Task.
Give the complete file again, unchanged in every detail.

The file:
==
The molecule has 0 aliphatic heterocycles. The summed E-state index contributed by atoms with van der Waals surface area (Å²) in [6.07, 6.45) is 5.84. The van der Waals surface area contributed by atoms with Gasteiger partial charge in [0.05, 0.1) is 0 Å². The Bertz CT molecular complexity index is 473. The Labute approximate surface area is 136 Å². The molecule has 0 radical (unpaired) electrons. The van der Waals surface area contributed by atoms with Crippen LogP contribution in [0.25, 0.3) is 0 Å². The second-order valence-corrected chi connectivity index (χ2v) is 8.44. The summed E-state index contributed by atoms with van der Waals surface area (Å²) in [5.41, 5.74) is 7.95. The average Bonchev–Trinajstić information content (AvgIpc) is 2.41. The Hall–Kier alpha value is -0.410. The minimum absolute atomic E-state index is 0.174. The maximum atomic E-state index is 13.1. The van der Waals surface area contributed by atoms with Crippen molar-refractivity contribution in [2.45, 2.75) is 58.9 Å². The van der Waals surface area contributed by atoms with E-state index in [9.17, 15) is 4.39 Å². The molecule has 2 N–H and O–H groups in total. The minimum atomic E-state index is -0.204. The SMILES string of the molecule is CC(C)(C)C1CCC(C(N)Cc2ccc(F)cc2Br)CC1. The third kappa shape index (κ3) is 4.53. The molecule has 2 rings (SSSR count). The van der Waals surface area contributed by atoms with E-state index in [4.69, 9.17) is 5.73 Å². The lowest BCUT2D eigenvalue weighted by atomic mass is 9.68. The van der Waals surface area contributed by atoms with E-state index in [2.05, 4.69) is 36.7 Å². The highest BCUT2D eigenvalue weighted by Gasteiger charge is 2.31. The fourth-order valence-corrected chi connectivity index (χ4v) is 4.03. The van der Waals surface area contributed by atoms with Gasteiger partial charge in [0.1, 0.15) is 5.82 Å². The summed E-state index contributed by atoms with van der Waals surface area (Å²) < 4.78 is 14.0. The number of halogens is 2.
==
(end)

The molecule has 0 aliphatic heterocycles. The summed E-state index contributed by atoms with van der Waals surface area (Å²) in [6.07, 6.45) is 5.84. The van der Waals surface area contributed by atoms with Gasteiger partial charge in [0.05, 0.1) is 0 Å². The Bertz CT molecular complexity index is 473. The Labute approximate surface area is 136 Å². The molecule has 0 radical (unpaired) electrons. The van der Waals surface area contributed by atoms with Crippen LogP contribution in [0.25, 0.3) is 0 Å². The second-order valence-corrected chi connectivity index (χ2v) is 8.44. The summed E-state index contributed by atoms with van der Waals surface area (Å²) in [5.41, 5.74) is 7.95. The average Bonchev–Trinajstić information content (AvgIpc) is 2.41. The Hall–Kier alpha value is -0.410. The minimum absolute atomic E-state index is 0.174. The maximum atomic E-state index is 13.1. The van der Waals surface area contributed by atoms with Crippen molar-refractivity contribution in [2.45, 2.75) is 58.9 Å². The van der Waals surface area contributed by atoms with E-state index in [9.17, 15) is 4.39 Å². The molecule has 2 N–H and O–H groups in total. The minimum atomic E-state index is -0.204. The SMILES string of the molecule is CC(C)(C)C1CCC(C(N)Cc2ccc(F)cc2Br)CC1. The third kappa shape index (κ3) is 4.53. The molecule has 2 rings (SSSR count). The van der Waals surface area contributed by atoms with E-state index in [4.69, 9.17) is 5.73 Å². The lowest BCUT2D eigenvalue weighted by atomic mass is 9.68. The van der Waals surface area contributed by atoms with E-state index in [2.05, 4.69) is 36.7 Å². The highest BCUT2D eigenvalue weighted by Gasteiger charge is 2.31. The fourth-order valence-corrected chi connectivity index (χ4v) is 4.03. The van der Waals surface area contributed by atoms with Gasteiger partial charge in [0.1, 0.15) is 5.82 Å². The summed E-state index contributed by atoms with van der Waals surface area (Å²) < 4.78 is 14.0. The number of halogens is 2.